As shown in FIG. 2, the computer 10 incorporates a CPU 111, north bridge 112, main memory 113, graphics controller 114, south bridge 119, BIOS-ROM 120, hard disk drive (HDD) 121, optical disk drive (ODD) 122, TV broadcasting tuner 123, embedded controller/keyboard controller. IC (EC/KBC) 124, network controller 125, and the like.

The CPU 111 is a processor adopted to control operation of the computer 10. The CPU 111 executes an OS (Operating System) and various application programs such as a video reproduction application program 201 that are loaded from the hard disk drive (HDD) 121 to the main memory 113.

The video reproduction application program 201 is a program for reproducing image data, and has a function of decoding digital image data which is compression-encoded by a block-encoding method such as MPEG2 (e.g., broadcasting program data which is received and compression-encoded by the TV broadcasting tuner 123, or MPEG2 video contents read out from the optical disk drive (ODD) 122).

As shown in FIG. 3, the video reproduction application program 201 includes a decoding processing module 211, deblocking processing module 212, and deringing processing module 213.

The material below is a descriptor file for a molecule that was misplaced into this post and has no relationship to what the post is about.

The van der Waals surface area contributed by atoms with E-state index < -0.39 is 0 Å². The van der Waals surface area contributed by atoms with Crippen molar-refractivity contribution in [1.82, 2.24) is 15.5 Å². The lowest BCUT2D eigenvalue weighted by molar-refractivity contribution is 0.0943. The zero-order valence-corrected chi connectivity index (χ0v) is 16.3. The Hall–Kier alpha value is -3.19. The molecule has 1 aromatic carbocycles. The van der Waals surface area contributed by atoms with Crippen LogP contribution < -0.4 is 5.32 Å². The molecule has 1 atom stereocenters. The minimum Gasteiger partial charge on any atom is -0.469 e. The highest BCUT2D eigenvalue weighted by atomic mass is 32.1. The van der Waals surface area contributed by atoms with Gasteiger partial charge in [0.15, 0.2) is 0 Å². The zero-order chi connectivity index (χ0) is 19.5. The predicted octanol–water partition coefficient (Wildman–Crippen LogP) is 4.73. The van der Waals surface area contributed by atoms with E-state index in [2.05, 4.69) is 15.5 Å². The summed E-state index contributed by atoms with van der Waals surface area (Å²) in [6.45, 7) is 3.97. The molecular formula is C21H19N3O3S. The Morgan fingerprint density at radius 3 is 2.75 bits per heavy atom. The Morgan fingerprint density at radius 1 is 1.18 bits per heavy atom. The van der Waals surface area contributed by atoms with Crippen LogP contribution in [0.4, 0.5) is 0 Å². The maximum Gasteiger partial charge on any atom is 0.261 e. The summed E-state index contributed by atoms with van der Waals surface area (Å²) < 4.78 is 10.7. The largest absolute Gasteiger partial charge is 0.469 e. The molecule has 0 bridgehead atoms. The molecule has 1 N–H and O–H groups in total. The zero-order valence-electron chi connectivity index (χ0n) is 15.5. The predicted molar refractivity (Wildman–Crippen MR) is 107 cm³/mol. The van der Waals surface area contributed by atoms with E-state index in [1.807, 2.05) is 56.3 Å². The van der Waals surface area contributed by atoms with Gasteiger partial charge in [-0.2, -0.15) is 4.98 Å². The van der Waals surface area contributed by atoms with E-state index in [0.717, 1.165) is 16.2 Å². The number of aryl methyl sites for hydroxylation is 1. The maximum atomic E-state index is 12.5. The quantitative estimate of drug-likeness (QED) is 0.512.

The decoding processing module 211 is a software decoder which decodes moving image data compression-encoded by a block-encoding method such as MPEG2. The deblocking processing module 212 and deringing processing module 213 are used to improve the quality of decoded moving image data. The deblocking processing module 212 executes deblocking processing of reducing block noise contained in decoded moving image data. The deringing processing module 213 executes deringing processing of reducing ringing noise contained in moving image data having undergone deblocking processing. Moving image data having undergone deringing processing is sent to the graphics controller 114 via a display driver 202.

The CPU 111 executes the video reproduction application program 201 to perform decoding processing, deblocking processing, and deringing processing in the memory 113.

Deblocking processing executed by the deblocking processing module 212 will be explained with reference to FIGS. 4 and 5.

FIG. 4 represents block boundaries B1 and B2 of blocks contained in decoded moving image data. In MPEG2 encoding processing, moving image data is processed by each block of, e.g., 8×8 pixels. The block boundary B1 exists between two blocks which are adjacent to each other in the horizontal direction, whereas the block boundary B2 exists between two blocks which are adjacent to each other in the vertical direction.

For example, reduction of block noise near the block boundary B1 will be examined. In deblocking processing according to the embodiment, the deblocking processing module 212 executes the following processing.